Medication Manufacturing is Due for a Revolution

Decentralized drug manufacturing facilities enable streamlined production that can quickly adapt to changing needs, resulting in a faster time-to-market and lower reliance on global supply chains.

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I remember attending a drug development course at UC Berkeley Extension three years ago. The professor pointed out that while most medication manufacturing processes are more than a century old, they wouldn’t be changing anytime soon. His reasoning: precision medication manufacturing is too cost prohibitive.

What he didn’t mention was that antiquated medication manufacturing processes come at a high cost as well. Pharmaceutical companies spend some 25 percent of their revenues on manufacturing, while rejected batches, remanufacturing, and quality control investigations can increase production costs by up to 10 percent.

How Medications are Made

Pharmaceuticals are typically made via batch manufacturing, a process that uses large machinery and involves multiple discrete steps. After each step, manufacturing is halted to test the intermediate, which is either stored or shipped to another facility for completion. This significantly extends processing time and increases the risk of product degradation. The batch manufacturing process is also limited in its scalability – more space and equipment are required to increase output.

In contrast, continuous manufacturing automates the testing of intermediates, allowing drugs to progress through each manufacturing step without halting the process. In addition to reducing the risk of human error, this method decreases overall processing time, which means continuous manufacturing can better respond to changes in demand.

Where Medications are Made

Drug manufacturing capabilities are unevenly distributed throughout the world: there are 5,000 drug manufacturing facilities operating in China and more than twice as many in India. In Africa, there are less than 400 drug manufacturers, so the continent is almost entirely dependent on the global pharmaceutical supply chain: up to 90% of the medications consumed in Africa are imported. This makes African countries extremely vulnerable to supply chain disruptions, which often leads to severe drug shortages and unnecessary deaths. It is estimated that 1.6 million Africans die every year because they cannot access affordable medication.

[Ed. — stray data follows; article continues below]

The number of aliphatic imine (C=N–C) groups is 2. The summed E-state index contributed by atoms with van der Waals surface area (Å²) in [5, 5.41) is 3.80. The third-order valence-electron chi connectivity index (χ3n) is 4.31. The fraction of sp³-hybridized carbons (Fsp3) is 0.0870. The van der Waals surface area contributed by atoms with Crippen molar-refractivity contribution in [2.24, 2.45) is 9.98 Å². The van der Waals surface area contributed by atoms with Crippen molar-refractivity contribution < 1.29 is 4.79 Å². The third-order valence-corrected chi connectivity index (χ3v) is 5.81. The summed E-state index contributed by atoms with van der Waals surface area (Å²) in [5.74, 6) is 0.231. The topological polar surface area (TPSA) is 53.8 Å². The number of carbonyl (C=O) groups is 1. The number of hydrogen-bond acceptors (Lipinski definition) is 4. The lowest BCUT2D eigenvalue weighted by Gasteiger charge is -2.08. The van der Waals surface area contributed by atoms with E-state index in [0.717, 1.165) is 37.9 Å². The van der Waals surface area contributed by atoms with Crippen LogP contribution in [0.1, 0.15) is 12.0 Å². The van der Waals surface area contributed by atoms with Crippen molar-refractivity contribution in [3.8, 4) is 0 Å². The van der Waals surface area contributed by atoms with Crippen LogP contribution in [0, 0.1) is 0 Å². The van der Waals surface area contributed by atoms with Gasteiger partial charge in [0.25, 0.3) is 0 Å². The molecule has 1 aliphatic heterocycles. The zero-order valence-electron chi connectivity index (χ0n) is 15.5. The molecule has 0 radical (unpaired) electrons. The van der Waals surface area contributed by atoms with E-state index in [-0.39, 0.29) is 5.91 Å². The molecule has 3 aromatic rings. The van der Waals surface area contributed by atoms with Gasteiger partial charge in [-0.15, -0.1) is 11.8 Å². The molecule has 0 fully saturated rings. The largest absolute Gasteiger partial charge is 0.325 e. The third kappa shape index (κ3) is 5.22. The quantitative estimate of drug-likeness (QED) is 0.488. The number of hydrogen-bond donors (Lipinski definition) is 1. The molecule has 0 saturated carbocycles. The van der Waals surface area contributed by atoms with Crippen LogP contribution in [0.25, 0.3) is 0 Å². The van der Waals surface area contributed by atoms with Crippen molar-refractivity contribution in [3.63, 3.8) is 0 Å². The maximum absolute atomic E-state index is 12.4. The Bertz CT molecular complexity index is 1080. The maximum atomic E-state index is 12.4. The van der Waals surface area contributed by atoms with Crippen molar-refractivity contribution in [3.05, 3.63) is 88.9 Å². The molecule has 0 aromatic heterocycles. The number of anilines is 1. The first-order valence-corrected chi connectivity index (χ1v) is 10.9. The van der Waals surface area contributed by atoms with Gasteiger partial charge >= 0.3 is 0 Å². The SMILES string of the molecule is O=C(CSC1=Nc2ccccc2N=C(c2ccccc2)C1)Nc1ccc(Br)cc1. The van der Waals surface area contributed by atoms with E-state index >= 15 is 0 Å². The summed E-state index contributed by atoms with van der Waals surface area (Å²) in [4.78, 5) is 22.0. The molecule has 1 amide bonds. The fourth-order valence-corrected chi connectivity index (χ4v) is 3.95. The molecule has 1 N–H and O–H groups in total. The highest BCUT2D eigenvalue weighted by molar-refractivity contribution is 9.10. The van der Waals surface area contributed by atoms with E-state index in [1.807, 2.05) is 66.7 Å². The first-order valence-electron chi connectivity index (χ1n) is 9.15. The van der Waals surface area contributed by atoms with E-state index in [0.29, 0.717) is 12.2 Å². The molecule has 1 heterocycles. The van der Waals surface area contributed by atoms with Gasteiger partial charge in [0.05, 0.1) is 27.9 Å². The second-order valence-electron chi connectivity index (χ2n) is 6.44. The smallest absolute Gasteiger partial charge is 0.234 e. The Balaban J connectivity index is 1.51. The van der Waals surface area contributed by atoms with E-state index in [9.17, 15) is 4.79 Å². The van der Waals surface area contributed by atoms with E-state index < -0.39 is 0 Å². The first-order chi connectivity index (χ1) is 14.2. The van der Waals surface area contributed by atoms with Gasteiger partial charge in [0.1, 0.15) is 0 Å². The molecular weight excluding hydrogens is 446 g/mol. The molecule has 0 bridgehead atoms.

The Solution: Small-Batch, Hyperlocal, Globally Interconnected Manufacturing

Decentralized drug manufacturing facilities enable streamlined production that can quickly adapt to changing needs, resulting in a faster time-to-market and lower reliance on global supply chains. One of the reasons this model hasn’t yet been implemented is that it is very difficult for these facilities to effectively respond to drug shortages that are already occurring. Recently, many enabling technologies–such as artificial intelligence, machine learning, and the Internet of Things (IoT)–have emerged that can facilitate medication manufacturing in distributed networks, making them more resilient and responsive to emergency situations. In this era of information, drug shortages can be easily reported and tracked, and most importantly, used to predict future shortages, thus enabling truly efficient drug manufacturing that meets the needs of patients, regardless of where they live.

 

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Photo: Chelms Varthoumlien